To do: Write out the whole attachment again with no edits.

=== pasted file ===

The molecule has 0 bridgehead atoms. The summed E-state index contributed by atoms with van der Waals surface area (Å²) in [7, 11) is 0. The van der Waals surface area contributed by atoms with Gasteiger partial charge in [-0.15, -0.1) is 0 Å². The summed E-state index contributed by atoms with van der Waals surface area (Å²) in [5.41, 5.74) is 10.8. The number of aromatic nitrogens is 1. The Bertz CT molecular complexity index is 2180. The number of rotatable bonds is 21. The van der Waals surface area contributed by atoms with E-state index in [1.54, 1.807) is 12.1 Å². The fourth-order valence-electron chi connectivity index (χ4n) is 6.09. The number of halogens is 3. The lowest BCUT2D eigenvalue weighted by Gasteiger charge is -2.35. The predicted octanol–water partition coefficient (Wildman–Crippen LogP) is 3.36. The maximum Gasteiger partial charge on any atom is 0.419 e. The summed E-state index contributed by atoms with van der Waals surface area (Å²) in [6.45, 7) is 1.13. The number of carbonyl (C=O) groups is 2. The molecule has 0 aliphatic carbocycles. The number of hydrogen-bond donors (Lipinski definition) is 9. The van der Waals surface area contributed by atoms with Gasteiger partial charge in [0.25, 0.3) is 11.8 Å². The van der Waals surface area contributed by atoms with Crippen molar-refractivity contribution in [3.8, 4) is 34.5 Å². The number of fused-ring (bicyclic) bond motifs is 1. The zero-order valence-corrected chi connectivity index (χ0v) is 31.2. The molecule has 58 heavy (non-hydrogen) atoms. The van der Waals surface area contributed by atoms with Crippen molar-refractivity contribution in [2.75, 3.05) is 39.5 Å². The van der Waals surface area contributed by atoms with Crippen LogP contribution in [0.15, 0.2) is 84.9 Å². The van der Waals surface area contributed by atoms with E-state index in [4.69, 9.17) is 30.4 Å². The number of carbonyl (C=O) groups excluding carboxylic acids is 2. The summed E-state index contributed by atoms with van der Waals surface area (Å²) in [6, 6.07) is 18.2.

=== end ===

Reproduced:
The molecule has 0 bridgehead atoms. The summed E-state index contributed by atoms with van der Waals surface area (Å²) in [7, 11) is 0. The van der Waals surface area contributed by atoms with Gasteiger partial charge in [-0.15, -0.1) is 0 Å². The summed E-state index contributed by atoms with van der Waals surface area (Å²) in [5.41, 5.74) is 10.8. The number of aromatic nitrogens is 1. The Bertz CT molecular complexity index is 2180. The number of rotatable bonds is 21. The van der Waals surface area contributed by atoms with E-state index in [1.54, 1.807) is 12.1 Å². The fourth-order valence-electron chi connectivity index (χ4n) is 6.09. The number of halogens is 3. The lowest BCUT2D eigenvalue weighted by Gasteiger charge is -2.35. The predicted octanol–water partition coefficient (Wildman–Crippen LogP) is 3.36. The maximum Gasteiger partial charge on any atom is 0.419 e. The summed E-state index contributed by atoms with van der Waals surface area (Å²) in [6.45, 7) is 1.13. The number of carbonyl (C=O) groups is 2. The molecule has 0 aliphatic carbocycles. The number of hydrogen-bond donors (Lipinski definition) is 9. The van der Waals surface area contributed by atoms with Gasteiger partial charge in [0.25, 0.3) is 11.8 Å². The van der Waals surface area contributed by atoms with Crippen molar-refractivity contribution in [3.8, 4) is 34.5 Å². The number of fused-ring (bicyclic) bond motifs is 1. The zero-order valence-corrected chi connectivity index (χ0v) is 31.2. The molecule has 58 heavy (non-hydrogen) atoms. The van der Waals surface area contributed by atoms with Crippen molar-refractivity contribution in [2.75, 3.05) is 39.5 Å². The van der Waals surface area contributed by atoms with Crippen LogP contribution in [0.15, 0.2) is 84.9 Å². The van der Waals surface area contributed by atoms with E-state index in [4.69, 9.17) is 30.4 Å². The number of carbonyl (C=O) groups excluding carboxylic acids is 2. The summed E-state index contributed by atoms with van der Waals surface area (Å²) in [6, 6.07) is 18.2.